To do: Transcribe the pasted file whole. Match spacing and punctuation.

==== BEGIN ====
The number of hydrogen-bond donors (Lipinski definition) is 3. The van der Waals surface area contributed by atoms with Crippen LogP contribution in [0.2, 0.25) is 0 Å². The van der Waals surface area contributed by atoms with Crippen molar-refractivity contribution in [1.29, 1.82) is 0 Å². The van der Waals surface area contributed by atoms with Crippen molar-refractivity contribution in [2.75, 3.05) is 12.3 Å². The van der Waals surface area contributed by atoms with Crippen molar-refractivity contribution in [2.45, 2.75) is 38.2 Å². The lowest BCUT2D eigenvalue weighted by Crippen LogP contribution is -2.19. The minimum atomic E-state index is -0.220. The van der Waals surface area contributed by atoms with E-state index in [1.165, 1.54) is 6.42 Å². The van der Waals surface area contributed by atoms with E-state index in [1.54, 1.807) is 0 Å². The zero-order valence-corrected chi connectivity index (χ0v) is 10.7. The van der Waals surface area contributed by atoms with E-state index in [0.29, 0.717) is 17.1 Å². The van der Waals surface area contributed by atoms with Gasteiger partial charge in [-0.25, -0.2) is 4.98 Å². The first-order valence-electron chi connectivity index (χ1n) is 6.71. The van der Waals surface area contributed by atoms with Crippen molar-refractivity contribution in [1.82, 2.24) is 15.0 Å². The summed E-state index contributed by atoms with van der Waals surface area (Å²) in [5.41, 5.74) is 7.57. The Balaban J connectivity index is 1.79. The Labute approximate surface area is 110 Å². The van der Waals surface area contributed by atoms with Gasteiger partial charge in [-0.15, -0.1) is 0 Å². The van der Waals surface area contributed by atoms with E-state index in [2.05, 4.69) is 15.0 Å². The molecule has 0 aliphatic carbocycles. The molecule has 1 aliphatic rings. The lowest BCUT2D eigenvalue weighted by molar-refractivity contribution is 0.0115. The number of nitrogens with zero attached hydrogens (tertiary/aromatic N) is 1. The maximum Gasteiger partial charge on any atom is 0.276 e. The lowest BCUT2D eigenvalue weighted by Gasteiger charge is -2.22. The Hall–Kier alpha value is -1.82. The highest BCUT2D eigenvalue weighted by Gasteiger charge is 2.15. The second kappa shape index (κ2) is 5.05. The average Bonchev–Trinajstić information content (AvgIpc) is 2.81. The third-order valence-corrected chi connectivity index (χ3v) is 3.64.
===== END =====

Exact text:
The number of hydrogen-bond donors (Lipinski definition) is 3. The van der Waals surface area contributed by atoms with Crippen LogP contribution in [0.2, 0.25) is 0 Å². The van der Waals surface area contributed by atoms with Crippen molar-refractivity contribution in [1.29, 1.82) is 0 Å². The van der Waals surface area contributed by atoms with Crippen molar-refractivity contribution in [2.75, 3.05) is 12.3 Å². The van der Waals surface area contributed by atoms with Crippen molar-refractivity contribution in [2.45, 2.75) is 38.2 Å². The lowest BCUT2D eigenvalue weighted by Crippen LogP contribution is -2.19. The minimum atomic E-state index is -0.220. The van der Waals surface area contributed by atoms with E-state index in [1.165, 1.54) is 6.42 Å². The van der Waals surface area contributed by atoms with E-state index in [1.54, 1.807) is 0 Å². The zero-order valence-corrected chi connectivity index (χ0v) is 10.7. The van der Waals surface area contributed by atoms with E-state index in [0.29, 0.717) is 17.1 Å². The van der Waals surface area contributed by atoms with Gasteiger partial charge in [-0.25, -0.2) is 4.98 Å². The first-order valence-electron chi connectivity index (χ1n) is 6.71. The van der Waals surface area contributed by atoms with Crippen molar-refractivity contribution in [1.82, 2.24) is 15.0 Å². The summed E-state index contributed by atoms with van der Waals surface area (Å²) in [5.41, 5.74) is 7.57. The Balaban J connectivity index is 1.79. The Labute approximate surface area is 110 Å². The van der Waals surface area contributed by atoms with Gasteiger partial charge in [-0.15, -0.1) is 0 Å². The van der Waals surface area contributed by atoms with E-state index in [2.05, 4.69) is 15.0 Å². The molecule has 0 aliphatic carbocycles. The molecule has 1 aliphatic rings. The lowest BCUT2D eigenvalue weighted by molar-refractivity contribution is 0.0115. The number of nitrogens with zero attached hydrogens (tertiary/aromatic N) is 1. The maximum Gasteiger partial charge on any atom is 0.276 e. The lowest BCUT2D eigenvalue weighted by Gasteiger charge is -2.22. The Hall–Kier alpha value is -1.82. The highest BCUT2D eigenvalue weighted by Gasteiger charge is 2.15. The second kappa shape index (κ2) is 5.05. The average Bonchev–Trinajstić information content (AvgIpc) is 2.81. The third-order valence-corrected chi connectivity index (χ3v) is 3.64.